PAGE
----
GarCo open to state’s energy loan program
Garfield County has tentatively agreed to opt into a state program that provides loans for commercial property owners and businesses to make water and energy efficiency upgrades, or install renewable energy systems.
The Colorado Commercial Property Assessed Clean Energy, or CoPACE, program was created by special legislation passed in 2013 and is administered by the Colorado Energy Office.
Individual counties can now opt into the program, which allows businesses to obtain long-term, low-interest loans for a variety of energy- and water-saving improvements. The loans are paid back by a voluntary special assessment on the owner’s property tax bill.
Paul Scharfenberger, director of finance and operations for the state Energy Office, explained to Garfield County commissioners earlier this week that the key to making the program successful statewide is to obtain county buy-in.
Qualified businesses and property owners can’t take advantage of the loan program until their local county opts in and agrees to have their county treasurer and assessor administer the assessments and tax collection.
“We see this as a valuable economic development benefit for the counties that participate,” Scharfenberger said.
County Commissioner Tom Jankovsky agreed.
“I know for a fact that there are companies in Garfield County that would move forward with some projects if this were made available,” Jankovsky said. “It does create jobs in that sector … and it’s one way to help small businesses do some improvements.”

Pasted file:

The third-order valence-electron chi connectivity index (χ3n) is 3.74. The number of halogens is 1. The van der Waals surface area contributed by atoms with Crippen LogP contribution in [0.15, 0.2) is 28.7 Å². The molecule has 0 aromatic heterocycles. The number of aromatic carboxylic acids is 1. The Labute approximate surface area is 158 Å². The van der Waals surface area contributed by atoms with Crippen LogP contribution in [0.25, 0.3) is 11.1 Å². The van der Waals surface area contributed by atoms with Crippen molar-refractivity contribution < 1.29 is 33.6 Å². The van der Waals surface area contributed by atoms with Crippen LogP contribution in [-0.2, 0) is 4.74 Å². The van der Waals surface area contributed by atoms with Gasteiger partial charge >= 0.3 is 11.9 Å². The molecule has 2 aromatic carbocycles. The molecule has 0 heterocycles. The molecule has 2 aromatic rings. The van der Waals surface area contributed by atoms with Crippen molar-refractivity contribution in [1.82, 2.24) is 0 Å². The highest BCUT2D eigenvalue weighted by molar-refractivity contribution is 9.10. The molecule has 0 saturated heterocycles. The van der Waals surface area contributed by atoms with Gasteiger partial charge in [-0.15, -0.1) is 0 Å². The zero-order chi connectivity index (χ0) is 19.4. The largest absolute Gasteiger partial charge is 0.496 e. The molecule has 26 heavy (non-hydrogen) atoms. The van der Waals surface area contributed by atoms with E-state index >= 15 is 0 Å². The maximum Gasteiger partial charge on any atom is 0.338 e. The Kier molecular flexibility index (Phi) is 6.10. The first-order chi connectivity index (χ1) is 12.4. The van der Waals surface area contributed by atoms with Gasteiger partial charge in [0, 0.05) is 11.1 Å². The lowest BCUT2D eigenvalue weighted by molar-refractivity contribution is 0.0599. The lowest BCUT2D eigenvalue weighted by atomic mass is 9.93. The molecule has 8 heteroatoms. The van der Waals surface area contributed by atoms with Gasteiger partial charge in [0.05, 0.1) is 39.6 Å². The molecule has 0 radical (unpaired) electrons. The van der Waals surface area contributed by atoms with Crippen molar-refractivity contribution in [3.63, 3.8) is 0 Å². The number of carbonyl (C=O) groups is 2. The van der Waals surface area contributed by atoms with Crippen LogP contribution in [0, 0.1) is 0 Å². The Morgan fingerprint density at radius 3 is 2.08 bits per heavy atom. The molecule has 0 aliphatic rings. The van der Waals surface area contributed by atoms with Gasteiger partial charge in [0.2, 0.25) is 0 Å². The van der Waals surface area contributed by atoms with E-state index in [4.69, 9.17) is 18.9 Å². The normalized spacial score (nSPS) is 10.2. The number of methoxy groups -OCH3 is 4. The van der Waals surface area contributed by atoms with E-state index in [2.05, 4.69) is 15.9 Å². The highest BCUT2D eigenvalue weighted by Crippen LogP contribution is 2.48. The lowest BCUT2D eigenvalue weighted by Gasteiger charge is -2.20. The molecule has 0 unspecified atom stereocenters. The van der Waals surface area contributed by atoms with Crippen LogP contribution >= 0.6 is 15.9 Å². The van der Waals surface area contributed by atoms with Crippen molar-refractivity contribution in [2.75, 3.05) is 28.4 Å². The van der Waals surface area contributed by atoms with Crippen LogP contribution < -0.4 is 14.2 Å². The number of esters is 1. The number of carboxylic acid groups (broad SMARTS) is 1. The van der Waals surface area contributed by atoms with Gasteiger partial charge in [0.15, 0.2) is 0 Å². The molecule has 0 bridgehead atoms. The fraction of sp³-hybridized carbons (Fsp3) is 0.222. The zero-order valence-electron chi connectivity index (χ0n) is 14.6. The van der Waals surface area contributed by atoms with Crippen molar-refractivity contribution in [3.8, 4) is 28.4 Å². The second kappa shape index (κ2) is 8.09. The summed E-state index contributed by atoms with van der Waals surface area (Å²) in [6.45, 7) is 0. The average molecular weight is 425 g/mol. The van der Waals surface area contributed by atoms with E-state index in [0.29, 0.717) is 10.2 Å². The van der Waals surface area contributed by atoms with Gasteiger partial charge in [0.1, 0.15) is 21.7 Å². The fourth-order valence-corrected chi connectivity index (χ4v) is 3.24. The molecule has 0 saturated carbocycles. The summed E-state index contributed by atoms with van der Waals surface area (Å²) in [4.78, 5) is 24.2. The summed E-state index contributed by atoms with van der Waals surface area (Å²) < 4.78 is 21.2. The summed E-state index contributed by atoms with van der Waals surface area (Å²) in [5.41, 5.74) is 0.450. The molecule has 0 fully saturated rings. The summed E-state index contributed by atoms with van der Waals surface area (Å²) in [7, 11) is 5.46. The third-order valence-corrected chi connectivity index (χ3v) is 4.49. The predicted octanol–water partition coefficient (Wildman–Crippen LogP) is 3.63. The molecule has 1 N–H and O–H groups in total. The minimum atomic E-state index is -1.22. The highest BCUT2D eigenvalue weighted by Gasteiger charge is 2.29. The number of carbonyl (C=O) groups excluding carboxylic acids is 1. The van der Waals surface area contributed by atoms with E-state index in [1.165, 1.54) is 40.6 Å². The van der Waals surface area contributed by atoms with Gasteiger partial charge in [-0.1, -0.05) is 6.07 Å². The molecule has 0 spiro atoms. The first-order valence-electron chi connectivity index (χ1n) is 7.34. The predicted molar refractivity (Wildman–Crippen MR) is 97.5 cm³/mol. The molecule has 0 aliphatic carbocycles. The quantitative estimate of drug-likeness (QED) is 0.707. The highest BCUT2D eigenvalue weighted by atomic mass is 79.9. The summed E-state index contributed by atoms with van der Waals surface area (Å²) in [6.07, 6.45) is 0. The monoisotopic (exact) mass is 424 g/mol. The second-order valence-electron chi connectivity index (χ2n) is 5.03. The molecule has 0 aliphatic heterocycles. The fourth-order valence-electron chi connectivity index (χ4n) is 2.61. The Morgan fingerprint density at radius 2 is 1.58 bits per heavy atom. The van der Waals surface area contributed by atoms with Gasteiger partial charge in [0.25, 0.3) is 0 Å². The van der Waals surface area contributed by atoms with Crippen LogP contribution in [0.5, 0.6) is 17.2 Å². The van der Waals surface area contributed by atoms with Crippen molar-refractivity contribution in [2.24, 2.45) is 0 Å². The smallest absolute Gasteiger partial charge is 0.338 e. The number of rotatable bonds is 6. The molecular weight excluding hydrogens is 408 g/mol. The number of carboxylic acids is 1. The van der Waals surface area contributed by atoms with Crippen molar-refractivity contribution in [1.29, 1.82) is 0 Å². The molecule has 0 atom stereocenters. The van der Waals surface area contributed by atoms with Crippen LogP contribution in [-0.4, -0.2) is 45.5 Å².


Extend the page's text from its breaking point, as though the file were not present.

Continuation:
The program is open to commercial property owners and owners of multi-family residential properties who manage at least five units.
It can be used for retrofits of existing buildings or certain types of new construction. Qualifying projects include energy efficient lighting, insulation upgrades, window glazing, solar installations, co-generation systems, water conservation measures, and heating/cooling/ventilation system upgrades.
Without the state-sponsored loan program, it can be difficult for property owners to obtain attractive loan terms for these types of projects, Scharfenberger said.
“This allows the private sector to use the public infrastructure to make it happen,” he said. “It’s still very much a private transaction … not a public handout.”
Commissioners agreed on a 2-1 vote at their Oct. 12 meeting to pursue an agreement with the state to enter the program.
Commission Chairman John Martin cast the dissenting vote, citing his oft-stated philosophical opposition to government involvement as a “middle man” in the private sector and what could end up being an “unfunded mandate” from the state.
Jankovsky agreed that it might be difficult in some cases for property owners to get permission from their mortgage holders to be able to take out the loans and carry that liability.
“If they default, then it does go to the first lien holder,” he said. “I still think it fills a need … and it’s something that’s not available to businesses right now.”
Scharfenberger said he anticipates a “soft launch” later this month, and the program will begin taking applications across the state in November. Locally, Carbondale-based Clean Energy Economy for the Region (CLEER) would help facilitate the program.
CoPACE is not open to residential property owners, although it could be expanded in the future, Scharfenberger said. CLEER has administered a small loan program for residential property owners in Garfield County to do energy upgrades, but the program is now tapped out.
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